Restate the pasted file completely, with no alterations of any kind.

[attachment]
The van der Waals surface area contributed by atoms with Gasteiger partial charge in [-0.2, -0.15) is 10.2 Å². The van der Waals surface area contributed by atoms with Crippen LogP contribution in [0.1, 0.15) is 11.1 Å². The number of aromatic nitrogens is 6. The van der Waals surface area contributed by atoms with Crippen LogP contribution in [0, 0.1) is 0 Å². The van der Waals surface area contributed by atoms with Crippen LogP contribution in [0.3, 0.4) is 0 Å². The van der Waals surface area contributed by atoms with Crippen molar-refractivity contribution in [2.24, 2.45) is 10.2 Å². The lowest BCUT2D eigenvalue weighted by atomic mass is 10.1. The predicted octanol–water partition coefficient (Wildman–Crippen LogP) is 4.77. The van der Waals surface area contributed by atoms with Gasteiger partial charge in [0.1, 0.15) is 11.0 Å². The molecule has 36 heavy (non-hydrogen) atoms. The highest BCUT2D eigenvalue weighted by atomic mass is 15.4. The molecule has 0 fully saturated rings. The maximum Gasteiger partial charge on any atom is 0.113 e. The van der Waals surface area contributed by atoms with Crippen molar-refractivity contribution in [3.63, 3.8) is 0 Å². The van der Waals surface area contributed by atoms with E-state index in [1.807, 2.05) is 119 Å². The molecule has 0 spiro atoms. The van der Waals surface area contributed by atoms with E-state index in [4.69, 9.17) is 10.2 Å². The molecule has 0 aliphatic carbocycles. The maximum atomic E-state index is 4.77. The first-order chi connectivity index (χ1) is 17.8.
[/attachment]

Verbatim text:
The van der Waals surface area contributed by atoms with Gasteiger partial charge in [-0.2, -0.15) is 10.2 Å². The van der Waals surface area contributed by atoms with Crippen LogP contribution in [0.1, 0.15) is 11.1 Å². The number of aromatic nitrogens is 6. The van der Waals surface area contributed by atoms with Crippen LogP contribution in [0, 0.1) is 0 Å². The van der Waals surface area contributed by atoms with Crippen LogP contribution in [0.3, 0.4) is 0 Å². The van der Waals surface area contributed by atoms with Crippen molar-refractivity contribution in [2.24, 2.45) is 10.2 Å². The lowest BCUT2D eigenvalue weighted by atomic mass is 10.1. The predicted octanol–water partition coefficient (Wildman–Crippen LogP) is 4.77. The van der Waals surface area contributed by atoms with Gasteiger partial charge in [0.1, 0.15) is 11.0 Å². The molecule has 36 heavy (non-hydrogen) atoms. The highest BCUT2D eigenvalue weighted by atomic mass is 15.4. The molecule has 0 fully saturated rings. The maximum Gasteiger partial charge on any atom is 0.113 e. The van der Waals surface area contributed by atoms with Crippen molar-refractivity contribution in [3.63, 3.8) is 0 Å². The van der Waals surface area contributed by atoms with E-state index in [1.807, 2.05) is 119 Å². The molecule has 0 spiro atoms. The van der Waals surface area contributed by atoms with E-state index in [4.69, 9.17) is 10.2 Å². The molecule has 0 aliphatic carbocycles. The maximum atomic E-state index is 4.77. The first-order chi connectivity index (χ1) is 17.8.